“You do not reflect, it seems, O Emperor, on the guilt you have incurred by that great massacre; but now that your fury is appeased, do you not perceive the enormity of your crime? You must not be dazzled by the splendor of the purple you wear, and be led to forget the weakness of the body which it clothes. Your subjects, O Emperor, are of the same nature as yourself, and not only so, but are likewise your fellow servants; for there is one Lord and Ruler of all, and He is the maker of all creatures, whether princes or people. How would you look upon the temple of the one Lord of all? How could you lift up in prayer hands steeped in the blood of so unjust a massacre? Depart then, and do not by a second crime add to the guilt of the first.” –from Theodoret, Ecclesiastical History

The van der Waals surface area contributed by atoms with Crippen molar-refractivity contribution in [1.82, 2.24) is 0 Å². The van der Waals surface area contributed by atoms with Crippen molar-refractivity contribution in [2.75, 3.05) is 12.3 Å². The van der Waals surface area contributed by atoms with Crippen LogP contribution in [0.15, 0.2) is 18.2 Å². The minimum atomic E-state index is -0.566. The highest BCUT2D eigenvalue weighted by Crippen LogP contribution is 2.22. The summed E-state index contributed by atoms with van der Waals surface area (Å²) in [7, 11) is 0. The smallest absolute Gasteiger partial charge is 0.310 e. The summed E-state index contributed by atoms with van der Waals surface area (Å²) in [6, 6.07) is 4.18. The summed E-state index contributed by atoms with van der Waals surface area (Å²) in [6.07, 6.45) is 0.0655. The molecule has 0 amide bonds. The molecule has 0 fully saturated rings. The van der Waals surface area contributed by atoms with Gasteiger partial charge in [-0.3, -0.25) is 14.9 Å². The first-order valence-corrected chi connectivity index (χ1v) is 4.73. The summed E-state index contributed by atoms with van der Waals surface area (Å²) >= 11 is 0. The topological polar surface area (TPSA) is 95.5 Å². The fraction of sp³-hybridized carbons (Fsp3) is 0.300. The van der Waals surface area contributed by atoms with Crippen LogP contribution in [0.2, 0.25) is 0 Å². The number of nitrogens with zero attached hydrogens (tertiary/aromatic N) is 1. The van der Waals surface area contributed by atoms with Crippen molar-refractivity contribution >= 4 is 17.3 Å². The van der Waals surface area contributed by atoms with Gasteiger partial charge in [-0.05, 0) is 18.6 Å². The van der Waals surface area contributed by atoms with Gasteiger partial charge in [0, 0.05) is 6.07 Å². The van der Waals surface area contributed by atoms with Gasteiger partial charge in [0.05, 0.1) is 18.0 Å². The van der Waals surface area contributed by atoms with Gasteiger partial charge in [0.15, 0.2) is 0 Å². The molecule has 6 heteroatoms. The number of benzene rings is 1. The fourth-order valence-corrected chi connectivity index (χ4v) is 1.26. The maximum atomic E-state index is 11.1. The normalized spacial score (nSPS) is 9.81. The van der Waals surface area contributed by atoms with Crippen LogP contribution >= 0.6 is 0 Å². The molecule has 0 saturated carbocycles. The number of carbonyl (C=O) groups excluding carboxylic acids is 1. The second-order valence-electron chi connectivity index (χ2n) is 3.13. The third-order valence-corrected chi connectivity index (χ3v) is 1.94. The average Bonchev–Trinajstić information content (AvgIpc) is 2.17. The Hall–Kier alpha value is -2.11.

The priest shutting the gates of the holy temple to the prince himself for a deed he could do on account of his power. This was never seen before in human history. We have here an institution that not only explicitely claimed that all power is not arbitrary but subject to the higher divine law; but it also acted out upon this claim with authority. In this sense, the legalization of Christianity by the Edict of Milan in 313 brought the ancient recognition already expressed by Antigone back to the core of political power, and pushed it further. It is clear that the vast power that the emperors had acquired under the Dominate could not remain unaffected by this new authority. But what is perhaps more surprising and significant is that huaman laws, too, were transformed to agree with this divine authority. Ambrose forced the emperor to sign a law that forbade him to enact the death penalty before a 30 day-period had elapsed and the judgment had been brought again for reconsideration, “for your [the emperor] resentment will then be calmed and you can justly decide the issue.”